installed in the new observatory under the name of the “Prince Albert Refractor”

Scientifically speaking, the “Prince Albert Refractor” was a classic refracting telescope with a double-lensed achromatic object glass designed and manufactured by the Steinheil company in Munich. It had an elegant 8 foot-long polished mahogany housing and was mounted on a Cooke equatorial head with engraved silver right ascension and declination circles and a spring driven clock that enabled the telescope to compensate for the movement of stars across the night sky due to the Earth’s rotation. It came with a series of objectives that allowed for magnifications of from 50x to 400x (largely sufficient to view stars of magnitudes of magnitudes as faint as 12)

In order to accommodate the equatorial mounting and to prevent any unwanted movement due to vibration originating from the observatory itself, the telescope was skillfully orientated in line with the site’s precise latitude and had to be mounted on a cast iron pillar (donated by an old boy), itself bolted to a vertical concrete block (donated by a local builder) rooted firmly in the ground below the observatory and isolated from the latter by means of an entry port that had specially been opened up in the floor for that purpose. Thus expertly equipped, the new observatory was officially opened in June 1936 by the then Astronomer Royal, Dr. Harold Spencer Jones, President of the BAA (a story that made the Times Newspaper at the time)
Only two months after the opening, (in August 1936), Cameron Walker was already describing, to a meeting of the BAA an active solar prominence that had been observed by   E. A. Cossey, one of the boys of Minchenden School, with the telescope lent by the B.A.A.

In the years that followed the observatory was constantly used by members of the school Astronomical Association (Minchenden’s oldest)  Notably, it served, at lunch times to observe sunspots and planetary transits and at night to make observations of the moon, planets and nebulae. Lunar eclipses of the Sun were also observed and data duly reported to the British Astronomical Association which could be used, amongst other things, to calculate  the Moon’s orbit and refine measures of its distance from the Earth
Selected senior boys were accorded the privilege of a key enabling them to access the observatory day and night, seven days a week

From time to time members of the astronomical society were even able to interest the local newspaper (“The Palmers Green and Southgate Gazette”) in the Observatory and obtain the occasional article or two. Indeed, on one memorable occasion on July 7 1954, at the height of the UFO scare fuelled by fantasy driven Science Fiction addicts, a bright light was spotted moving silently high up in the sky over Southgate, reflecting light from the sun.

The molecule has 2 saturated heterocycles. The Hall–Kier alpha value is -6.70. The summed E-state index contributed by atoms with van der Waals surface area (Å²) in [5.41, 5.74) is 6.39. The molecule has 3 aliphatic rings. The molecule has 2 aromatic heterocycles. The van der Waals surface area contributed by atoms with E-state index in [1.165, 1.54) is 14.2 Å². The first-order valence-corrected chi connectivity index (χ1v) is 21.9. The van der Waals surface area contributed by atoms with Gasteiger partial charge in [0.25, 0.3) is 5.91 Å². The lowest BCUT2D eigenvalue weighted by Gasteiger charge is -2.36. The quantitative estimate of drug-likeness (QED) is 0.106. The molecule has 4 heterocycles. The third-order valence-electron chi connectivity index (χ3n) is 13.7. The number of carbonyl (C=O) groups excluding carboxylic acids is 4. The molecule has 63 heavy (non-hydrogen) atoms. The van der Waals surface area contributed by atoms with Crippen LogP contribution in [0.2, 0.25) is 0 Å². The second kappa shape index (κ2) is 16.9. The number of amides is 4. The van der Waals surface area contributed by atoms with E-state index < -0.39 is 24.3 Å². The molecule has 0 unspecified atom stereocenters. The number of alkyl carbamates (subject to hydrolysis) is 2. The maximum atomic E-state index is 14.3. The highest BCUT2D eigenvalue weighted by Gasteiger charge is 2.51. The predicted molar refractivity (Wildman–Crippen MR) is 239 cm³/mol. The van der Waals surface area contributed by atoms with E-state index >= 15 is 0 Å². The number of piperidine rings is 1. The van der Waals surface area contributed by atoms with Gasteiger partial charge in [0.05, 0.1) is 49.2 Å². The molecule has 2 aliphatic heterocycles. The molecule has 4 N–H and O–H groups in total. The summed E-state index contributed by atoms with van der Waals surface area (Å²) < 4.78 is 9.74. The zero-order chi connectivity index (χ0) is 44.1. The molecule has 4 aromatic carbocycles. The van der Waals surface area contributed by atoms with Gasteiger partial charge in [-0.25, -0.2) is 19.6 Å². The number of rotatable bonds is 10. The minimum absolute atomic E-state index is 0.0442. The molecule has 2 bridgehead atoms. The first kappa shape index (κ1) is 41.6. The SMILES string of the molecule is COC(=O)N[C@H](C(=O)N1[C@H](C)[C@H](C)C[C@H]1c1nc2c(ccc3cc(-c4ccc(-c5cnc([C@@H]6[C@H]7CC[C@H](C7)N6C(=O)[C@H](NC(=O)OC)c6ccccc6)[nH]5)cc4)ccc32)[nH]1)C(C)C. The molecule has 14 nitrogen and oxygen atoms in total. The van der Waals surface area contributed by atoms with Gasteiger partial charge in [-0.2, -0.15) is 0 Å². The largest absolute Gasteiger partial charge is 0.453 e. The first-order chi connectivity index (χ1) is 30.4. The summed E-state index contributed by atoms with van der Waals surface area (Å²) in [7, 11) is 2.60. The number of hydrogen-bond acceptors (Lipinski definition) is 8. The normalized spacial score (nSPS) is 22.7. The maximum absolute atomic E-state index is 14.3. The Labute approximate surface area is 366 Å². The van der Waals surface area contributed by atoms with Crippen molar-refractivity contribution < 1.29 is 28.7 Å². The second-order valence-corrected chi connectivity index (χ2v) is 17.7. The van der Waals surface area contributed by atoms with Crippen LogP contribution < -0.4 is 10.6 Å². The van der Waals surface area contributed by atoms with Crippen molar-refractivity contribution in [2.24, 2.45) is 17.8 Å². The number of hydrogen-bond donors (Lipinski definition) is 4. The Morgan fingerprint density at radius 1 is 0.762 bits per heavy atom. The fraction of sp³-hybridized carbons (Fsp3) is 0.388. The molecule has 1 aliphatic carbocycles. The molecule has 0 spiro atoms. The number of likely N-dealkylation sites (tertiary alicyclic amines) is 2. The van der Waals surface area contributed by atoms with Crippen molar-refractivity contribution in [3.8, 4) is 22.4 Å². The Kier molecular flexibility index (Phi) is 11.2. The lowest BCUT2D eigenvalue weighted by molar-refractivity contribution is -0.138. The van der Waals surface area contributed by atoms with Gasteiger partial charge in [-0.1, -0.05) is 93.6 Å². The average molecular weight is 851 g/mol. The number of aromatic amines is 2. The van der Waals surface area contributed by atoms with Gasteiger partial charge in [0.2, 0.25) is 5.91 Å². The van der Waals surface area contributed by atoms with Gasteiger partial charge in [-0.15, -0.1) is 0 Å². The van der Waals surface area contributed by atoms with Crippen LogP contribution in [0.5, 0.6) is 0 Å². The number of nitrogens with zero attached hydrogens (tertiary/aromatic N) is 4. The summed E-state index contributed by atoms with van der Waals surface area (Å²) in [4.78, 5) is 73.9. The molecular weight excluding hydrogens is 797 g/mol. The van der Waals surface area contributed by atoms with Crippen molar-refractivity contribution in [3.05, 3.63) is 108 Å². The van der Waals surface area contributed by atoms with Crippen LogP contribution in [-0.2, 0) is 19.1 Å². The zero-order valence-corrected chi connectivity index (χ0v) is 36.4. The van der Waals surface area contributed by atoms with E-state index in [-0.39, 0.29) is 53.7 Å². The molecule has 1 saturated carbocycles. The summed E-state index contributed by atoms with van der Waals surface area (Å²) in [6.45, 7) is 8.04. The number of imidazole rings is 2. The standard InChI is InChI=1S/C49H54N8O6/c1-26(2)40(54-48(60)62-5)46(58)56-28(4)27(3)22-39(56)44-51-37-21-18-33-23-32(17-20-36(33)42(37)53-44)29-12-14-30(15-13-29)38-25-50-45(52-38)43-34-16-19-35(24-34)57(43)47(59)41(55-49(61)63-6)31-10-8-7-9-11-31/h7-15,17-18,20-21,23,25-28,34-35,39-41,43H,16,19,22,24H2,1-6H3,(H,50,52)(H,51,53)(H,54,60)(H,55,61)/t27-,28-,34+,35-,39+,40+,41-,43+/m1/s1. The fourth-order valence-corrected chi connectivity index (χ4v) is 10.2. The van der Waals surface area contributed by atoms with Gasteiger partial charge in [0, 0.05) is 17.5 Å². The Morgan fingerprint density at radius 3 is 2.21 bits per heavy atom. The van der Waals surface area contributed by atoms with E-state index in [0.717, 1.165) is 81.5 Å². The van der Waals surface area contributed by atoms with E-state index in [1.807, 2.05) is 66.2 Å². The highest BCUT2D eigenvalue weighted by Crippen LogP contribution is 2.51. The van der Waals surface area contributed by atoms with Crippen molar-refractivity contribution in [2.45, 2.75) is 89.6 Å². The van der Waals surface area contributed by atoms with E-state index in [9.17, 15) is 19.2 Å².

Many people naively leapt to the conclusion that it must be a flying saucer but, on observation with the Prince Albert Refractor by Minchenden boys, it turned out to be a meteorological balloon which we duly reported to the Gazette who published the article shown below, of which we were all very proud:

In addition to the Prince Albert Refractor housed in the Observatory, the school Astronomical Society was also given the use of a room in the sports pavilion which was used as a lecture room. It contained a movable 6 inch Newtonian Reflector; a turn of the century Epidiascope (complete with a wonderful set of early 20th Century 3¾ inch square glass slides of astronomical object) and a splendid 19th century mechanical Orrery housed in its original box ) that could be used to demonstrate the movement of the planets around the sun.

The  6 inch reflecting telescope was used as a complement to the Prince Albert Refractor notably to observe sunspots during the day and the moon at night. It was mounted on a wooden frame which had to be manhandled from the room in the sports pavilion where it was kept, out onto the playing field whenever it was used.
When the end finally came, the agony of the Observatory was long and gradual.
In school year 1957-1958, the Observatory still sat, proudly, on its venerable brick wall, dominating the tennis hardcourts and sports pavilion below.  It was in good shape and was being used regularly for observations by members of the Astronomical Society.
But less than ten years later, one night in 1966 there was a disastrous fire which destroyed a large part of the wooden sports pavilion below the observatory. The fire may have also have damaged, (but did not destroy!), the observatory, which,  as can be seen in the photo below, taken just after the fire, was still intact, but showing definite signs of wear and tear (note the boarded up window on the sports pavilion side and the glistening tarpaulin cover on the dome)
The final blow came when burglars broke into the observatory itself, despite its padlocked gate and locked door and made off with the more than 100 year old Steinheil achromatic object glass which, by then, was very valuable both because of its antiquity and its status as a very fine example of XIXth Century   lens-grinding technique. It is uncertain what happened to the astronomical society’s lecture room after the fire in the sports pavilion.  However, it is likely that it miraculously survived because, subsequently, with the merger of Minchenden and Arnos School in 1984 (to form a new establishment, Broomfield School), the portable 6 inch Newtonian Reflector (which was kept there) may have ended up in care of Broomfield School
But what may have  happened to the venerable Epidiascope with its 3¾ inch antique glass slide collection, the 19th Century mechanical Orrery in its wooden box and the Astronomical Society’s well-furnished library sadly remains a mystery to this day !